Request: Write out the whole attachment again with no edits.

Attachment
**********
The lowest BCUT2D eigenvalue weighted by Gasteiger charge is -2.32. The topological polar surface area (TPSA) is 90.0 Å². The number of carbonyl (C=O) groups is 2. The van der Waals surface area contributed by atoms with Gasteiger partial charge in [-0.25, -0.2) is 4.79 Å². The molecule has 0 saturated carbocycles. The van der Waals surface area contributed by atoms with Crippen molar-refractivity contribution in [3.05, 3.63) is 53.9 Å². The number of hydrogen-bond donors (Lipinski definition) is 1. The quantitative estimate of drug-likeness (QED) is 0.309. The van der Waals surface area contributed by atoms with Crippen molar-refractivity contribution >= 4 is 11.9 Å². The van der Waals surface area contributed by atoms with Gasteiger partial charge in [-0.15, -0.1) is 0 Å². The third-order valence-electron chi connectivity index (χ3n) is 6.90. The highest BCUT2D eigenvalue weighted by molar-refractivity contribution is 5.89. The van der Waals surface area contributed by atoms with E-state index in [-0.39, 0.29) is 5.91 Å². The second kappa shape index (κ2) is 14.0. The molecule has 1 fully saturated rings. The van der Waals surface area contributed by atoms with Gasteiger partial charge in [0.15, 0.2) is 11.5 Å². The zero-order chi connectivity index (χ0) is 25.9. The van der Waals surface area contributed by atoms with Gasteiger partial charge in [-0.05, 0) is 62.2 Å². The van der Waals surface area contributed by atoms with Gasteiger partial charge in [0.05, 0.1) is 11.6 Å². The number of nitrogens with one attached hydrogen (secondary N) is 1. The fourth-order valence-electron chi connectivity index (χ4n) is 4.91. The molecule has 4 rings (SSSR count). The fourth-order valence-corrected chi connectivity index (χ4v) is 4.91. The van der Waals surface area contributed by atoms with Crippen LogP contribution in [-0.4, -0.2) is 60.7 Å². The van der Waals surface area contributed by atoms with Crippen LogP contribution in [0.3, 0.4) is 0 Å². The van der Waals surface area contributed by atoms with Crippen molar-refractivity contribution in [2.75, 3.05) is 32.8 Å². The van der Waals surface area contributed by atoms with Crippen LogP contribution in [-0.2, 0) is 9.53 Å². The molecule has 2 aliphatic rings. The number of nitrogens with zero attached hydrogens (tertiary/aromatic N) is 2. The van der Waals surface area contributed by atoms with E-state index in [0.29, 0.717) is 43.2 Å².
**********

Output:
The lowest BCUT2D eigenvalue weighted by Gasteiger charge is -2.32. The topological polar surface area (TPSA) is 90.0 Å². The number of carbonyl (C=O) groups is 2. The van der Waals surface area contributed by atoms with Gasteiger partial charge in [-0.25, -0.2) is 4.79 Å². The molecule has 0 saturated carbocycles. The van der Waals surface area contributed by atoms with Crippen molar-refractivity contribution in [3.05, 3.63) is 53.9 Å². The number of hydrogen-bond donors (Lipinski definition) is 1. The quantitative estimate of drug-likeness (QED) is 0.309. The van der Waals surface area contributed by atoms with Crippen molar-refractivity contribution >= 4 is 11.9 Å². The van der Waals surface area contributed by atoms with Gasteiger partial charge in [-0.15, -0.1) is 0 Å². The third-order valence-electron chi connectivity index (χ3n) is 6.90. The highest BCUT2D eigenvalue weighted by molar-refractivity contribution is 5.89. The van der Waals surface area contributed by atoms with E-state index in [-0.39, 0.29) is 5.91 Å². The second kappa shape index (κ2) is 14.0. The molecule has 1 fully saturated rings. The van der Waals surface area contributed by atoms with Gasteiger partial charge in [0.15, 0.2) is 11.5 Å². The zero-order chi connectivity index (χ0) is 25.9. The van der Waals surface area contributed by atoms with Gasteiger partial charge in [-0.05, 0) is 62.2 Å². The van der Waals surface area contributed by atoms with Gasteiger partial charge in [0.05, 0.1) is 11.6 Å². The number of nitrogens with one attached hydrogen (secondary N) is 1. The fourth-order valence-electron chi connectivity index (χ4n) is 4.91. The molecule has 4 rings (SSSR count). The fourth-order valence-corrected chi connectivity index (χ4v) is 4.91. The van der Waals surface area contributed by atoms with Crippen LogP contribution in [-0.4, -0.2) is 60.7 Å². The van der Waals surface area contributed by atoms with Crippen LogP contribution in [0.3, 0.4) is 0 Å². The van der Waals surface area contributed by atoms with Crippen molar-refractivity contribution in [2.75, 3.05) is 32.8 Å². The van der Waals surface area contributed by atoms with Crippen LogP contribution in [-0.2, 0) is 9.53 Å². The molecule has 2 aliphatic rings. The number of nitrogens with zero attached hydrogens (tertiary/aromatic N) is 2. The van der Waals surface area contributed by atoms with E-state index in [0.29, 0.717) is 43.2 Å².